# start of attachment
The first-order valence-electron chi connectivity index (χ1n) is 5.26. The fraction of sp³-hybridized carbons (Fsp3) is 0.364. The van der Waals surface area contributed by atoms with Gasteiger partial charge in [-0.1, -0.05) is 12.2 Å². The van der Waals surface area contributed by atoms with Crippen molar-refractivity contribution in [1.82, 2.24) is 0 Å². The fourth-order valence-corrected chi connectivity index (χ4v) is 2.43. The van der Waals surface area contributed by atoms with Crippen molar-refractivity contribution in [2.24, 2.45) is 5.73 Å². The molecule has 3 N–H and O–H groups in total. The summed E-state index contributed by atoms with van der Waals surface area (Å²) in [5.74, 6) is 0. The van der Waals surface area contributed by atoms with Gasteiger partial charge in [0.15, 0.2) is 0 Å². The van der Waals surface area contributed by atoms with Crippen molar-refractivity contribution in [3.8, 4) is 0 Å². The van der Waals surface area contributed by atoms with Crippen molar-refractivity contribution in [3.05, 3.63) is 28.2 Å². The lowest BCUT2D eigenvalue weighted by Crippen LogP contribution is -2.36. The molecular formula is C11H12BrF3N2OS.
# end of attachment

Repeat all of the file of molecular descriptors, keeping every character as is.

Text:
The first-order valence-electron chi connectivity index (χ1n) is 5.26. The fraction of sp³-hybridized carbons (Fsp3) is 0.364. The van der Waals surface area contributed by atoms with Gasteiger partial charge in [-0.1, -0.05) is 12.2 Å². The van der Waals surface area contributed by atoms with Crippen molar-refractivity contribution in [1.82, 2.24) is 0 Å². The fourth-order valence-corrected chi connectivity index (χ4v) is 2.43. The van der Waals surface area contributed by atoms with Crippen molar-refractivity contribution in [2.24, 2.45) is 5.73 Å². The molecule has 3 N–H and O–H groups in total. The summed E-state index contributed by atoms with van der Waals surface area (Å²) in [5.74, 6) is 0. The van der Waals surface area contributed by atoms with Gasteiger partial charge in [0.15, 0.2) is 0 Å². The van der Waals surface area contributed by atoms with Crippen molar-refractivity contribution in [3.8, 4) is 0 Å². The van der Waals surface area contributed by atoms with Crippen molar-refractivity contribution in [3.05, 3.63) is 28.2 Å². The lowest BCUT2D eigenvalue weighted by Crippen LogP contribution is -2.36. The molecular formula is C11H12BrF3N2OS.